Text Graham Wood Styling Leana Schoeman Photographs Elsa Young
This Westcliff pavilion, designed by Silvio Rech Lesley Carstens Architecture and Interiors, is set on what is essentially a rocky highveld koppie. The owners wanted a place, separate from their house, where they could relax and entertain, and where guests or visiting family members could stay.
Silvio and Lesley took the natural setting as the starting point of the design. They decided to open the pavilion to the changing natural scene and stripped its form down to a simple glass box. Silvio and Lesley juxtaposed the form with elements of what they call ‘rustic materiality’. ‘It’s like a pure modernist building, but instead of concrete, we’ve used railway sleepers,’ explains Silvio. ‘The owners didn’t want it to look like a new building. They wanted it to feel warm and to look old and weathered.’
Perhaps the most striking feature of the house is the rammed earth wall that runs its length, plunging into the indoor pool and re-emerging downstairs. ‘We tried to marry the glass box and the rammed earth using primal elements in a modern way,’ says Silvio. The rusted metal of the outside wall and gate, the rock, the rammed earth, the water of the indoor pool, the fireplaces and the ironwood sleepers all display the materials in their natural state, but take on a sleek minimalism in their design.
The building’s most significant connection with archetypal highveld veranda houses is the way it reinterprets their distinctive long, wide stoeps. Its deck and fireplace are contemporary ways of accommodating the kind of outdoor entertaining that stoeps traditionally cater for. The materials usually associated with verandas, such as the corrugated iron of their awnings and their cement floors, have been picked up in the rainwater collection tank and the cement screed floors to the main indoor area.
Elsewhere, unexpected materials have been used for ordinary objects. A chromed wheelbarrow and shovel, for instance, add an element of glamour to the act of lighting a fire.
Despite its apparent simplicity, the pavilion is technologically sophisticated. The modern, minimalist kitchen all but disappears in its clean, simple lines. Throughout, custom-made white cabinets that conceal appliances and provide storage have been incorporated into the architecture. ‘The perfection of the details keeps the space exceedingly calm,’ says Silvio.
The furnishings and interior design aim, in a number of ways, ‘to suck nature into the building’. The Albert Redelinghuis tapestry above the bed downstairs reflects the landscape outside. ‘It’s as if the colours pour out of it into the colours of the bedding and soft furnishings,’ says Silvio. The furniture draws on a library of designs that Silvio and Lesley have developed over the course of their career. Some of it, such as the giant ironwood dining-room table, was created for this pavilion. Other pieces recall old South African designs and extend the farmhouse references.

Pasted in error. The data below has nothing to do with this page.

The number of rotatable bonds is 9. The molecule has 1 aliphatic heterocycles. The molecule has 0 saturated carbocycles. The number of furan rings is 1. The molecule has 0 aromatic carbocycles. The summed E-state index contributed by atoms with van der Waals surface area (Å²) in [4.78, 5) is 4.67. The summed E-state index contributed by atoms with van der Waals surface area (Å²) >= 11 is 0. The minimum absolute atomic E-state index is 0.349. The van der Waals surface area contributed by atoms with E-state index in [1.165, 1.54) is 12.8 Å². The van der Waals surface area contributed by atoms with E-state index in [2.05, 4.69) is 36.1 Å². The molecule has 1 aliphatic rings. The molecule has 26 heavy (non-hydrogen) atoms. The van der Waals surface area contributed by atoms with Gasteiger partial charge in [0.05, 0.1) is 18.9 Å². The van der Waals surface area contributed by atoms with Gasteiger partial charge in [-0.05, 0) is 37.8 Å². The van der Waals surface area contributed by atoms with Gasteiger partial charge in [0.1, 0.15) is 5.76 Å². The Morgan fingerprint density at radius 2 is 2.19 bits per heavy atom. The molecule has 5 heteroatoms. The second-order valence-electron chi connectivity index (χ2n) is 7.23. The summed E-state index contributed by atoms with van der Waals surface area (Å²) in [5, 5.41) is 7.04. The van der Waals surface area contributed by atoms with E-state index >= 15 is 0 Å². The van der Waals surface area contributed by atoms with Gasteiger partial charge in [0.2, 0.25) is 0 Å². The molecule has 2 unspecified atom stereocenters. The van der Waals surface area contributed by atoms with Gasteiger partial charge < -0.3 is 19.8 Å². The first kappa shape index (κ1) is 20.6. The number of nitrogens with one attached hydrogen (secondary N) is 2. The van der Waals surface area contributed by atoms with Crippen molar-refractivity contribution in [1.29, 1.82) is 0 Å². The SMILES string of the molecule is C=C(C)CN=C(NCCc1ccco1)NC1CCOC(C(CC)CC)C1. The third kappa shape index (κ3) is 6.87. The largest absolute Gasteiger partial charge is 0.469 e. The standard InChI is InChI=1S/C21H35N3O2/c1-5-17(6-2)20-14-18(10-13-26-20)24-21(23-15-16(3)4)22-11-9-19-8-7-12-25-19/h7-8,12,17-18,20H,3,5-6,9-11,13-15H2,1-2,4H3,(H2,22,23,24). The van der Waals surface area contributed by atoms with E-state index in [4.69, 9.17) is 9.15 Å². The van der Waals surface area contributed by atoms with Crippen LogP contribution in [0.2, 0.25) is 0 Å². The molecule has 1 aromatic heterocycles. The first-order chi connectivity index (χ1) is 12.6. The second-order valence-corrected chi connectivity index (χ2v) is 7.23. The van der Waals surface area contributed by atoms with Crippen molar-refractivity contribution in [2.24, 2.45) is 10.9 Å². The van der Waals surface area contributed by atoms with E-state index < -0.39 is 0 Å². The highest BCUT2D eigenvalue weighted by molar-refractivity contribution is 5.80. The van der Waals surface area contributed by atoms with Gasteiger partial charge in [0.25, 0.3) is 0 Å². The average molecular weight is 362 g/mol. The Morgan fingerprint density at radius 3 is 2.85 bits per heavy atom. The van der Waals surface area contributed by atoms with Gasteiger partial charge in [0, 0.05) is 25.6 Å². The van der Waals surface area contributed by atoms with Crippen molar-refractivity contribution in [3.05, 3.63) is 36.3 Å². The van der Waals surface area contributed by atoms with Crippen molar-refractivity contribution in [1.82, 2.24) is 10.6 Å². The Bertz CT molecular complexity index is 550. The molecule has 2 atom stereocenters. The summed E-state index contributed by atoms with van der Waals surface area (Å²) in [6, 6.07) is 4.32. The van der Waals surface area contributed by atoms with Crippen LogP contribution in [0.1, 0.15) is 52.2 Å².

The whale backbone sculpture by Silvio and Lesley above the pool is probably the single element that best embodies the ethos of the house, and is one of its most dramatically animating elements. It captures a sense of movement and transports its viewers. ‘This pavilion was conceptualised and intended as an escape, where the owners would feel connected with nature,’ explains Silvio. ‘When you’re swimming in the pool, with the rough wall, it really feels as if you’re in the mountains – it’s both completely removed and refreshing.’
Q&A With Silvio & Lesley
What does luxury mean to you? A design situation that preempts and soothes your every need, both mental and physical (Silvio); linen sheets from Ivano Redaelli (Lesley).
What inspires you? Iconic designs that have stood the test of time (Silvio); Rick Joy’s desert houses, working with natural materials – big slabs of wood, chunks of stone and bales of fabric (Lesley).
Favourite buildings? The Eiffel Tower (Silvio); Peter Zumthor’s chapel in Germany – Cappella di San Nicola de Flue – a rammed-earth monolith that captures the essence of meditation and worship (Lesley).
Best piece of design advice? Tough it out and stay true to your purist intentions (Silvio); keep the essence of your idea clear (Lesley).
Where do you think up your best ideas? In a quiet, peaceful environment – probably in an aeroplane (Silvio); ideally on a morning walk, but normally pressure and deadlines are the best motivator (Lesley).
Silvio Rech and Lesley Carstens Architects and Interiors, 011-486-1525, email@example.com.
This article was originally featured in the August 2011 issue of House & Leisure.